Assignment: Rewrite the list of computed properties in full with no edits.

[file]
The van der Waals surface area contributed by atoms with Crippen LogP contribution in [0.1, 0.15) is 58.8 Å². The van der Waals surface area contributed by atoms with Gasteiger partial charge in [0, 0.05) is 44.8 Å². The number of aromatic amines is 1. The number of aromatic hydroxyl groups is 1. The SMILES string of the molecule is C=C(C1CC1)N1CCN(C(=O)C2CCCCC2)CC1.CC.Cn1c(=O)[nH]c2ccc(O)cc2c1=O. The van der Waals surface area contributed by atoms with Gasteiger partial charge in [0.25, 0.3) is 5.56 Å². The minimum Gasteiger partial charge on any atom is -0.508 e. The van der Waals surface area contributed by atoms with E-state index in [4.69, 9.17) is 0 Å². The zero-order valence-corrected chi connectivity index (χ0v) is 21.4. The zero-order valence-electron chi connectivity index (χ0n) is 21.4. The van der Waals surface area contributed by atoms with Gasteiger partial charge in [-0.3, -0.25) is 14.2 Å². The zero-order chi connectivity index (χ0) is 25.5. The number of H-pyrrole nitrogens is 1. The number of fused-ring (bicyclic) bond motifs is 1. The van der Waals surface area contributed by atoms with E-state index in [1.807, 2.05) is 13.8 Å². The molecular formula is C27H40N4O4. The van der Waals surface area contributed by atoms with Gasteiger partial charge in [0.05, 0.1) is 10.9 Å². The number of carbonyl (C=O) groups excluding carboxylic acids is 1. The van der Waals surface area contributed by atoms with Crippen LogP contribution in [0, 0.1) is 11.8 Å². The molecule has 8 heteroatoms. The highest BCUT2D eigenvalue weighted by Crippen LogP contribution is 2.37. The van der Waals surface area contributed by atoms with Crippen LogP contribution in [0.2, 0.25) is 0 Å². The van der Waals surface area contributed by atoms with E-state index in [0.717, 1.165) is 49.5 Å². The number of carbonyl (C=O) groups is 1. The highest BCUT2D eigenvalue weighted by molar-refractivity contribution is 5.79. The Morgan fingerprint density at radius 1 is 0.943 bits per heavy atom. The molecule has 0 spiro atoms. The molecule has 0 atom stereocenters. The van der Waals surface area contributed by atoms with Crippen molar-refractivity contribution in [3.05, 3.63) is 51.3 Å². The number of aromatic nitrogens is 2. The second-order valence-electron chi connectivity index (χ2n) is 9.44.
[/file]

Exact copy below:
The van der Waals surface area contributed by atoms with Crippen LogP contribution in [0.1, 0.15) is 58.8 Å². The van der Waals surface area contributed by atoms with Gasteiger partial charge in [0, 0.05) is 44.8 Å². The number of aromatic amines is 1. The number of aromatic hydroxyl groups is 1. The SMILES string of the molecule is C=C(C1CC1)N1CCN(C(=O)C2CCCCC2)CC1.CC.Cn1c(=O)[nH]c2ccc(O)cc2c1=O. The van der Waals surface area contributed by atoms with Gasteiger partial charge in [0.25, 0.3) is 5.56 Å². The minimum Gasteiger partial charge on any atom is -0.508 e. The van der Waals surface area contributed by atoms with E-state index in [4.69, 9.17) is 0 Å². The zero-order valence-corrected chi connectivity index (χ0v) is 21.4. The zero-order valence-electron chi connectivity index (χ0n) is 21.4. The van der Waals surface area contributed by atoms with Gasteiger partial charge in [-0.3, -0.25) is 14.2 Å². The zero-order chi connectivity index (χ0) is 25.5. The number of H-pyrrole nitrogens is 1. The number of fused-ring (bicyclic) bond motifs is 1. The van der Waals surface area contributed by atoms with E-state index in [1.807, 2.05) is 13.8 Å². The molecular formula is C27H40N4O4. The van der Waals surface area contributed by atoms with Gasteiger partial charge in [0.05, 0.1) is 10.9 Å². The number of carbonyl (C=O) groups excluding carboxylic acids is 1. The van der Waals surface area contributed by atoms with Crippen LogP contribution in [0, 0.1) is 11.8 Å². The molecule has 8 heteroatoms. The highest BCUT2D eigenvalue weighted by Crippen LogP contribution is 2.37. The van der Waals surface area contributed by atoms with Crippen LogP contribution in [0.2, 0.25) is 0 Å². The van der Waals surface area contributed by atoms with E-state index in [0.717, 1.165) is 49.5 Å². The number of carbonyl (C=O) groups is 1. The highest BCUT2D eigenvalue weighted by molar-refractivity contribution is 5.79. The Morgan fingerprint density at radius 1 is 0.943 bits per heavy atom. The molecule has 0 spiro atoms. The molecule has 0 atom stereocenters. The van der Waals surface area contributed by atoms with Crippen molar-refractivity contribution in [3.05, 3.63) is 51.3 Å². The number of aromatic nitrogens is 2. The second-order valence-electron chi connectivity index (χ2n) is 9.44.